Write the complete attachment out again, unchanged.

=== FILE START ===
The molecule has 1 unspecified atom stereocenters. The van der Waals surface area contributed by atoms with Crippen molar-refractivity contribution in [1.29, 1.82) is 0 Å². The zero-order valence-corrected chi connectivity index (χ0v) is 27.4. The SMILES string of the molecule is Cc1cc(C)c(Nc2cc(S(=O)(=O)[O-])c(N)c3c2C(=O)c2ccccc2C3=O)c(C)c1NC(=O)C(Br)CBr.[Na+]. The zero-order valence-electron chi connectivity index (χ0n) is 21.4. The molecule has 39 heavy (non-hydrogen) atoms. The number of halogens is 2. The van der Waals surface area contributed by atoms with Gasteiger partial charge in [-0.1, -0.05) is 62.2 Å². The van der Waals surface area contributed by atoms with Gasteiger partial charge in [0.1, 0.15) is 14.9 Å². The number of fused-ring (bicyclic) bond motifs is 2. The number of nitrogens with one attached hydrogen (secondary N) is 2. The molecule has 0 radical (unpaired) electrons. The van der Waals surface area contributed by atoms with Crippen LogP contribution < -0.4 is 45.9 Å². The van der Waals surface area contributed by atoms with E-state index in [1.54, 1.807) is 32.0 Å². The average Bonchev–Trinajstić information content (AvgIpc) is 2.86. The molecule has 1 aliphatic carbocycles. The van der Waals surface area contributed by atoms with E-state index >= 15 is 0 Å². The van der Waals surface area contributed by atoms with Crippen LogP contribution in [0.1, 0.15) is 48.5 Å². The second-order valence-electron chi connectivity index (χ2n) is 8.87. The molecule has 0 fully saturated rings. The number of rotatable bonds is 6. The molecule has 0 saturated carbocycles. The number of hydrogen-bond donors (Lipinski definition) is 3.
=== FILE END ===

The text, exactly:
The molecule has 1 unspecified atom stereocenters. The van der Waals surface area contributed by atoms with Crippen molar-refractivity contribution in [1.29, 1.82) is 0 Å². The zero-order valence-corrected chi connectivity index (χ0v) is 27.4. The SMILES string of the molecule is Cc1cc(C)c(Nc2cc(S(=O)(=O)[O-])c(N)c3c2C(=O)c2ccccc2C3=O)c(C)c1NC(=O)C(Br)CBr.[Na+]. The zero-order valence-electron chi connectivity index (χ0n) is 21.4. The molecule has 39 heavy (non-hydrogen) atoms. The number of halogens is 2. The van der Waals surface area contributed by atoms with Gasteiger partial charge in [-0.1, -0.05) is 62.2 Å². The van der Waals surface area contributed by atoms with Gasteiger partial charge in [0.1, 0.15) is 14.9 Å². The number of fused-ring (bicyclic) bond motifs is 2. The number of nitrogens with one attached hydrogen (secondary N) is 2. The molecule has 0 radical (unpaired) electrons. The van der Waals surface area contributed by atoms with Crippen LogP contribution < -0.4 is 45.9 Å². The van der Waals surface area contributed by atoms with E-state index in [1.54, 1.807) is 32.0 Å². The average Bonchev–Trinajstić information content (AvgIpc) is 2.86. The molecule has 1 aliphatic carbocycles. The van der Waals surface area contributed by atoms with E-state index >= 15 is 0 Å². The van der Waals surface area contributed by atoms with Crippen LogP contribution in [0.1, 0.15) is 48.5 Å². The second-order valence-electron chi connectivity index (χ2n) is 8.87. The molecule has 0 fully saturated rings. The number of rotatable bonds is 6. The molecule has 0 saturated carbocycles. The number of hydrogen-bond donors (Lipinski definition) is 3.